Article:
Afghanistan and Steady Presidential Nerves

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Quite possibly the best thing happening with Afghanistan right now is President Obama’s steady nerves and careful deliberation on what is the best and correct course of action for America to take.

Advocates of sending more troops to Afghanistan have been searching for a winning rationale to sell an escalation to the public. Despite public opinion polls saying support for the war is disappearing, more U.S. troops for Afghanistan seemed like a foregone conclusion.

Up until yesterday when five British troops were killed by an Afghan policeman, one of the more persuasive arguments has been that the West needs to train more Afghan soldiers so the Afghans can take charge of their country’s own security.

Now with five soldiers dead, The Guardian reports that commanders in Afghanistan fear Taliban infiltration as troops hunt for the assassin.

British and Afghan commanders were last night undertaking an urgent investigation into the killing of five British soldiers amid concerns that the Taliban may have infiltrated the police force in Helmand. The troops were killed by a local police officer who opened fire as they sat drinking tea and fled.

The deaths prompted deep soul searching in Whitehall because Gordon Brown has put the training by the British army of a rapidly expanded Afghan security force at the heart of his exit strategy from Afghanistan.

Prime Minister Brown may have training more Afghans at the heart of his exit strategy, but President Obama does not… yet.

Brown told Parliament that the Taliban had claimed responsibility for the attack. The Independent reports the British troops were killed by the enemy within. So, the Taliban either had an operative in the Afghan police force or they were able to turn a policeman against the occupational force.

In the latest incident, the killer, named as Gulbuddin, had been a policeman for around two and half years. It was not known last night what kind of vetting he had received, if any, when he joined the force at Musa Qala, which has changed hands a number of times between the Taliban and British forces.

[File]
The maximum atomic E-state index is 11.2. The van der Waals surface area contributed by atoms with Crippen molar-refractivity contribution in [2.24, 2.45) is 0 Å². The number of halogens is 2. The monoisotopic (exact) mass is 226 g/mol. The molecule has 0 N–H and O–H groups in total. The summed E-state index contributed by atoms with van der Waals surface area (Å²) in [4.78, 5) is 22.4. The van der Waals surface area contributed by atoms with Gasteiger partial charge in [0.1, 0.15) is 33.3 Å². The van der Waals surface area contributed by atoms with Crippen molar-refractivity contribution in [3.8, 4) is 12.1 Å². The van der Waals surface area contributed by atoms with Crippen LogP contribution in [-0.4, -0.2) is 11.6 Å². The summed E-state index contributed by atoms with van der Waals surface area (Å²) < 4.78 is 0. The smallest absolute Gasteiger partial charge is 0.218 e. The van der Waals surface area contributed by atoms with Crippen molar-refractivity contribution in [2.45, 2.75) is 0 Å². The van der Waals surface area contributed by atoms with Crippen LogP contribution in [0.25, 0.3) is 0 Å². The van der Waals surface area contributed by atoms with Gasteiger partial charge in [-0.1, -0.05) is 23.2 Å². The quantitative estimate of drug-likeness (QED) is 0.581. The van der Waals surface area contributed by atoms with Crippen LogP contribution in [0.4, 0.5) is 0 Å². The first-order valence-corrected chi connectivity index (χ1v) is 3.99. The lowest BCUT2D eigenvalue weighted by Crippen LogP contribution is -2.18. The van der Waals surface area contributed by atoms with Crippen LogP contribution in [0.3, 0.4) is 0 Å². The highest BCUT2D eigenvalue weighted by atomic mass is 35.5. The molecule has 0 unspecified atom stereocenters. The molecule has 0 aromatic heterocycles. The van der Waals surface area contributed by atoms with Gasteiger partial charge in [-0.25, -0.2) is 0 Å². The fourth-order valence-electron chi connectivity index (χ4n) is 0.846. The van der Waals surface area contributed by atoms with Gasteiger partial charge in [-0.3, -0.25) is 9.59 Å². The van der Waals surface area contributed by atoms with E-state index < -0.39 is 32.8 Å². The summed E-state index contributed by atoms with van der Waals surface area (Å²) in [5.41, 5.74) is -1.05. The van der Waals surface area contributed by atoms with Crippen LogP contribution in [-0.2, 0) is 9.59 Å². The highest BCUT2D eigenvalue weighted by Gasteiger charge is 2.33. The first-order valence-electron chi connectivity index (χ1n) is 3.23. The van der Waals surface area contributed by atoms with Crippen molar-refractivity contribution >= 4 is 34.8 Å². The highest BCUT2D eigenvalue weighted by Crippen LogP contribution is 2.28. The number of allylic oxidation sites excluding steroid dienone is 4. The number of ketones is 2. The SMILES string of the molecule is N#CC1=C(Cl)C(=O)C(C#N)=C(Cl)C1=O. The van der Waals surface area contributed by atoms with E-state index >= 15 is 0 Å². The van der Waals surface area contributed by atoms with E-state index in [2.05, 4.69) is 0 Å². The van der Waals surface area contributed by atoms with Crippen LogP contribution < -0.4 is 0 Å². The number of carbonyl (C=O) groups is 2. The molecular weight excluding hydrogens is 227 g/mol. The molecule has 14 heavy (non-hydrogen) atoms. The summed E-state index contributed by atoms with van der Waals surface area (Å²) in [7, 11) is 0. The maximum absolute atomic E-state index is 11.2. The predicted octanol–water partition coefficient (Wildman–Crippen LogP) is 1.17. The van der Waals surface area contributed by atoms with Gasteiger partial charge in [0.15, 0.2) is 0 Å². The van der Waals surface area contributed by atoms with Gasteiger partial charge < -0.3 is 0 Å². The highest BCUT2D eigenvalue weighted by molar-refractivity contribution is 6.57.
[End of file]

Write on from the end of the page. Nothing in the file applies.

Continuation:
No wonder the British government is having a rethink. Training more Afghans without knowing who is being trained and which side they are on would be a colossal, Bush league mistake.

It gets worse. Not only does it turn out the West has trained a policeman who was actually a Taliban operatives, but the West is funding the Taliban too. An investigation by GlobalPost found that “the Taliban takes a percentage of the billions of dollars in aid from U.S. and other international coalition members that goes to large organizations and their subcontractors for development projects, in exchange for protection in remote areas controlled by the insurgency.”



Just two months ago, training more Afghan troops was being put forward as the answer to our Afghanistan problem.

The argument was suggested in early September by Sen. Carl Levin (D-MI), the chairman of the Armed Services Committee. Levin, according to the NY Times, said more Afghan troops needed to be trained before the U.S. committed any more combat troops there.

The leading Senate Democrat on military matters said Thursday that he was against sending more American combat troops to Afghanistan until the United States speeded up the training and equipping of more Afghan security forces…

“I just think we should hold off on a commitment to send more combat troops until these additional steps to strengthen the Afghan security forces are put in motion,” he said.

Mr. Levin, who returned from a trip to Afghanistan just last week, said that the Afghan national army should be increased to 240,000 troops by 2012 from a current goal of 134,000 by next year, and that Afghan national police forces should grow to 160,000 officers from 96,800 in the same period.

Soon after, NATO and U.S. military leaders began stressing the training role of the Afghan war. In early October, the NY Times reported the NATO Secretary General explained the details of its Afghan training mission.